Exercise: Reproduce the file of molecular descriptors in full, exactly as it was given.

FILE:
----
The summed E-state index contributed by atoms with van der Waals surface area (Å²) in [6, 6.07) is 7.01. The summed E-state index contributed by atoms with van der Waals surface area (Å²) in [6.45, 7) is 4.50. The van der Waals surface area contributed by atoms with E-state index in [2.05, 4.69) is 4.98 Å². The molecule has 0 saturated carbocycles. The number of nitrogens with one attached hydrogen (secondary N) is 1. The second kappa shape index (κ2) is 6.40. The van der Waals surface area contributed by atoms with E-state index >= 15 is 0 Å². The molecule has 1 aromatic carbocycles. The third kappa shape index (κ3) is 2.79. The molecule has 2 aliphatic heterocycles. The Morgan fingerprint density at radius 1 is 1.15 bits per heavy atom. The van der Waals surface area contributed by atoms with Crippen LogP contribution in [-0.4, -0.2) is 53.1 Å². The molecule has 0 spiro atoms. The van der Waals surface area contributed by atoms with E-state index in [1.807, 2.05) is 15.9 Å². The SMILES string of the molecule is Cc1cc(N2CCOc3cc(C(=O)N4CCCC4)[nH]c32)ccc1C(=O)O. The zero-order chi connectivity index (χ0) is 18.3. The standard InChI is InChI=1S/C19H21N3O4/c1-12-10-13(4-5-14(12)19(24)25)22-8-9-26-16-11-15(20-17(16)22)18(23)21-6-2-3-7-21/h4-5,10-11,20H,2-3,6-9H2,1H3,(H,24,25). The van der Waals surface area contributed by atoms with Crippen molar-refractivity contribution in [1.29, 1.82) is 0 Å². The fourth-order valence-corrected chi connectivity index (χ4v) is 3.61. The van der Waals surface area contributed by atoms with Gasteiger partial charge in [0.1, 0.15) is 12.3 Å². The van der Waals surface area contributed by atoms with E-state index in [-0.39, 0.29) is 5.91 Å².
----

The summed E-state index contributed by atoms with van der Waals surface area (Å²) in [6, 6.07) is 7.01. The summed E-state index contributed by atoms with van der Waals surface area (Å²) in [6.45, 7) is 4.50. The van der Waals surface area contributed by atoms with E-state index in [2.05, 4.69) is 4.98 Å². The molecule has 0 saturated carbocycles. The number of nitrogens with one attached hydrogen (secondary N) is 1. The second kappa shape index (κ2) is 6.40. The van der Waals surface area contributed by atoms with E-state index >= 15 is 0 Å². The molecule has 1 aromatic carbocycles. The third kappa shape index (κ3) is 2.79. The molecule has 2 aliphatic heterocycles. The Morgan fingerprint density at radius 1 is 1.15 bits per heavy atom. The van der Waals surface area contributed by atoms with Crippen LogP contribution in [-0.4, -0.2) is 53.1 Å². The molecule has 0 spiro atoms. The van der Waals surface area contributed by atoms with E-state index in [1.807, 2.05) is 15.9 Å². The SMILES string of the molecule is Cc1cc(N2CCOc3cc(C(=O)N4CCCC4)[nH]c32)ccc1C(=O)O. The zero-order chi connectivity index (χ0) is 18.3. The standard InChI is InChI=1S/C19H21N3O4/c1-12-10-13(4-5-14(12)19(24)25)22-8-9-26-16-11-15(20-17(16)22)18(23)21-6-2-3-7-21/h4-5,10-11,20H,2-3,6-9H2,1H3,(H,24,25). The van der Waals surface area contributed by atoms with Crippen molar-refractivity contribution in [1.29, 1.82) is 0 Å². The fourth-order valence-corrected chi connectivity index (χ4v) is 3.61. The van der Waals surface area contributed by atoms with Gasteiger partial charge in [0.1, 0.15) is 12.3 Å². The van der Waals surface area contributed by atoms with E-state index in [-0.39, 0.29) is 5.91 Å².